Google Docs/Gmail was targeted by a new type of phishing attack on Tuesday, aimed at millions of users users and it spread like crazy. One click or two – on what appeared to be an actual Google-hosted URL – handed the attacker the ability to read your Gmail and forwarded the phishing attack to everyone you’d ever emailed.
The phishing emails, circulated for about three hours before Google stopped them and released an official statement.
“We have taken action to protect users against an email impersonating Google Docs, and have disabled offending accounts. We’ve removed the fake pages, pushed updates through Safe Browsing, and our abuse team is working to prevent this kind of spoofing from happening again. We encourage users to report phishing emails in Gmail.”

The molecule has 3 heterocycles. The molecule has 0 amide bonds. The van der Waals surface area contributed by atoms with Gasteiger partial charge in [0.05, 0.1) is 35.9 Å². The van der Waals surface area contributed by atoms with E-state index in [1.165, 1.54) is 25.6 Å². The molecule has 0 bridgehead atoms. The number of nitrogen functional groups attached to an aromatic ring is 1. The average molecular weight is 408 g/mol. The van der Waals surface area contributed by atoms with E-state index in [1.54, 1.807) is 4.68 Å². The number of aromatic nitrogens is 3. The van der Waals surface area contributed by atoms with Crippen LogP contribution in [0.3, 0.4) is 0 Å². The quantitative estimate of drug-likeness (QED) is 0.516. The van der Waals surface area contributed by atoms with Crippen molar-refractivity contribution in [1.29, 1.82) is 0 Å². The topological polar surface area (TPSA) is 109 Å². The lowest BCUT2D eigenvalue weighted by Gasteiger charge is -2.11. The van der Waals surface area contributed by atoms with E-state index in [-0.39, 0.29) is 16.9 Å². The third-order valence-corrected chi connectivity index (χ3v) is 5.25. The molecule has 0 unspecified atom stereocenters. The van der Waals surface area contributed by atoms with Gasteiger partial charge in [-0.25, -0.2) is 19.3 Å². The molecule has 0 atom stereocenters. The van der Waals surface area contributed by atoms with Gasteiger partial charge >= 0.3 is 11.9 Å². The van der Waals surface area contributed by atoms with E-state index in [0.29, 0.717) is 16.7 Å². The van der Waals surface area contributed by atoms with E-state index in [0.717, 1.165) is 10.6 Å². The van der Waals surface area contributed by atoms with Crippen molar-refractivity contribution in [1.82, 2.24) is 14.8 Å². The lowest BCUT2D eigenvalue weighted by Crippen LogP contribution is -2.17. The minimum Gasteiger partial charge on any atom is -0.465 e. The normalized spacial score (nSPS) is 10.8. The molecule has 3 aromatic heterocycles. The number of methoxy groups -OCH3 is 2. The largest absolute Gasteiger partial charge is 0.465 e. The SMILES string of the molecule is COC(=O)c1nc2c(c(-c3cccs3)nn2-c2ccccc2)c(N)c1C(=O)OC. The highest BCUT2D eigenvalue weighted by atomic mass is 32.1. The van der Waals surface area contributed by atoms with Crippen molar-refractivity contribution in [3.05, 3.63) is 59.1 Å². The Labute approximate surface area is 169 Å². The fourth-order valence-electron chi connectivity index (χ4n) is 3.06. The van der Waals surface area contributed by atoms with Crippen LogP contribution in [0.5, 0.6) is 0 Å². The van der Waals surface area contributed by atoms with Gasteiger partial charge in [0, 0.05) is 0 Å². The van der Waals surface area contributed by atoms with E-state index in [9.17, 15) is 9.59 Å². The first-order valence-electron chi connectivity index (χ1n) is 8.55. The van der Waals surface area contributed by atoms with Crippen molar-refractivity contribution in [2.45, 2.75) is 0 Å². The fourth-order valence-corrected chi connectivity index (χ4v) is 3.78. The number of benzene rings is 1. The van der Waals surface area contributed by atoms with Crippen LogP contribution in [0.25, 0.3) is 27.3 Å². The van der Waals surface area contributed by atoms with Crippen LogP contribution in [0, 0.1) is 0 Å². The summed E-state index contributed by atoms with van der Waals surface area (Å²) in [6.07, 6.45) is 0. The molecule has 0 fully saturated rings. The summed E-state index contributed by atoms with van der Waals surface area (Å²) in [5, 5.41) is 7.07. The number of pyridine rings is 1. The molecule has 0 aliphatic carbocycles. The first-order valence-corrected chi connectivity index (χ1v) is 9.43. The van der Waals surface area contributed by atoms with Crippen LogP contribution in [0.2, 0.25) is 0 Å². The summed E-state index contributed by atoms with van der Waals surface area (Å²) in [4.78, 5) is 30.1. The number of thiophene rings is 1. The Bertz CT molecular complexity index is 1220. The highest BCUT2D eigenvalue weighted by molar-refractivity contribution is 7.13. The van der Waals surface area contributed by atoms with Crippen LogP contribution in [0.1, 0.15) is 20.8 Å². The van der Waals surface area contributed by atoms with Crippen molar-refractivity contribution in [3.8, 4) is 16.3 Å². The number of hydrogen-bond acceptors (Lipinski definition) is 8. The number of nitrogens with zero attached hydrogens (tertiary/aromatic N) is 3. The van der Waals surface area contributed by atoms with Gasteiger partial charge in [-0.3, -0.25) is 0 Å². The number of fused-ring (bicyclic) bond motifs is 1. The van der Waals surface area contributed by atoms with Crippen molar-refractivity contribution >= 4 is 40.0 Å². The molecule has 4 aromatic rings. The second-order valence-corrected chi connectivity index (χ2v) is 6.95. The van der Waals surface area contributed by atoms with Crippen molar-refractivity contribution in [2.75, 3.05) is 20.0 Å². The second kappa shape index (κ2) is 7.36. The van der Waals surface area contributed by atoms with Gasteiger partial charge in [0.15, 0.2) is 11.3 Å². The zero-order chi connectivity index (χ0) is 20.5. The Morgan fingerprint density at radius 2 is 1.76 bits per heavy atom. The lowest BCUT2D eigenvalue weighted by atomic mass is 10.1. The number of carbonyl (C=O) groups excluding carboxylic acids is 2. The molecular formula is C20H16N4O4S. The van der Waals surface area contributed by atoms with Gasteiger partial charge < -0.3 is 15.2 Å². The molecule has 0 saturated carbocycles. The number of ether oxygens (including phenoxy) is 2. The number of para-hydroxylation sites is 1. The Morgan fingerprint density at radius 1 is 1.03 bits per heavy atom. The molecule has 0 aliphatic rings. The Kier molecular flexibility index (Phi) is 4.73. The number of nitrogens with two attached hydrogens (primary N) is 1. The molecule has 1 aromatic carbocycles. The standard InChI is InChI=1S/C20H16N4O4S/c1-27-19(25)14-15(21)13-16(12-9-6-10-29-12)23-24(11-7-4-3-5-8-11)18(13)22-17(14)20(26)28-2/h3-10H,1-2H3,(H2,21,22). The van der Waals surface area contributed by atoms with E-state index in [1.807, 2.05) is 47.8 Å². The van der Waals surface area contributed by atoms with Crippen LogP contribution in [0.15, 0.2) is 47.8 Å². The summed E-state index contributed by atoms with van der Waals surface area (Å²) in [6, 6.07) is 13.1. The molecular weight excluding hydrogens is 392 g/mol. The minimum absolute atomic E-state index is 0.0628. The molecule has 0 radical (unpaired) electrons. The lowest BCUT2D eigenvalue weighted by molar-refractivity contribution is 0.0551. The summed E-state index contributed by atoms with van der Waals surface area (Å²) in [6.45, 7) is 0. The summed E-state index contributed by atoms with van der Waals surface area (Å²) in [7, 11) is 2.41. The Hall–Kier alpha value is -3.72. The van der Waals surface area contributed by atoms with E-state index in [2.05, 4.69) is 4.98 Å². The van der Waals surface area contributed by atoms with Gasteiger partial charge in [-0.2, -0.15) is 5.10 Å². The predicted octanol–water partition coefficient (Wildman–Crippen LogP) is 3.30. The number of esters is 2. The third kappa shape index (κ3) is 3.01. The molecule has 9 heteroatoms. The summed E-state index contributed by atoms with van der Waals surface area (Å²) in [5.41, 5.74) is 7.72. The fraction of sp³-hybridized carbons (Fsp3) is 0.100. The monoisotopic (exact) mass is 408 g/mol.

The attack was simple. User received an email, from someone they knew. They were “sharing a document”. User clicks the button to open the document, and they’d see a seemingly innocent page — one hosted by Google. It wouldn’t ask for a password, and it already listed all of their accounts. The page was asking them to give a “Google Docs” app permission to read their email and contacts.
And that permission for the “Google Docs” was everything the attacker needed. The app wasn’t actually Google Docs at all, just one somehow disguising under the name.
While talking to The Next Web, a Google spokesperson said that the attack affected fewer than 0.1 percent of Gmail users – and that’s roughly 1 million users.
Even though the said attack has been stopped, but now the copycats are expected to potentially follow suit. Google is working on blocking the overall concept, but the users are advised to be super wary of unsolicited and unexpected Google Doc shares.